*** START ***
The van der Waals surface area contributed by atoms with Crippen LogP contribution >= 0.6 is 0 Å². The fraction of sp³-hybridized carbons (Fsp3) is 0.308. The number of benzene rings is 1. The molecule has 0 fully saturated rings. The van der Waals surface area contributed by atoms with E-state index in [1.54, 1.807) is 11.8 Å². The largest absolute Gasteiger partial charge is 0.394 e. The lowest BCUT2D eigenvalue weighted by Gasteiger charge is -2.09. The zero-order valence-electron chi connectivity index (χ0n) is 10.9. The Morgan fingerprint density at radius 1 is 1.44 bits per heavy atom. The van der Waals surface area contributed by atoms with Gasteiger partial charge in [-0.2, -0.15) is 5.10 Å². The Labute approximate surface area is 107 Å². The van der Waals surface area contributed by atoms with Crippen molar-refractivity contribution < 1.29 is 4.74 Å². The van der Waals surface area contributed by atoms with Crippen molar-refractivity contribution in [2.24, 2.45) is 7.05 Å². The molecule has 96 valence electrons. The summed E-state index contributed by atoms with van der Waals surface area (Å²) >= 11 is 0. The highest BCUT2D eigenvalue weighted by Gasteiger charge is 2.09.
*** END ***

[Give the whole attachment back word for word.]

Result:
The van der Waals surface area contributed by atoms with Crippen LogP contribution >= 0.6 is 0 Å². The fraction of sp³-hybridized carbons (Fsp3) is 0.308. The number of benzene rings is 1. The molecule has 0 fully saturated rings. The van der Waals surface area contributed by atoms with E-state index in [1.54, 1.807) is 11.8 Å². The largest absolute Gasteiger partial charge is 0.394 e. The lowest BCUT2D eigenvalue weighted by Gasteiger charge is -2.09. The zero-order valence-electron chi connectivity index (χ0n) is 10.9. The Morgan fingerprint density at radius 1 is 1.44 bits per heavy atom. The van der Waals surface area contributed by atoms with Gasteiger partial charge in [-0.2, -0.15) is 5.10 Å². The Labute approximate surface area is 107 Å². The van der Waals surface area contributed by atoms with Crippen molar-refractivity contribution < 1.29 is 4.74 Å². The van der Waals surface area contributed by atoms with Crippen molar-refractivity contribution in [2.24, 2.45) is 7.05 Å². The molecule has 96 valence electrons. The summed E-state index contributed by atoms with van der Waals surface area (Å²) >= 11 is 0. The highest BCUT2D eigenvalue weighted by Gasteiger charge is 2.09.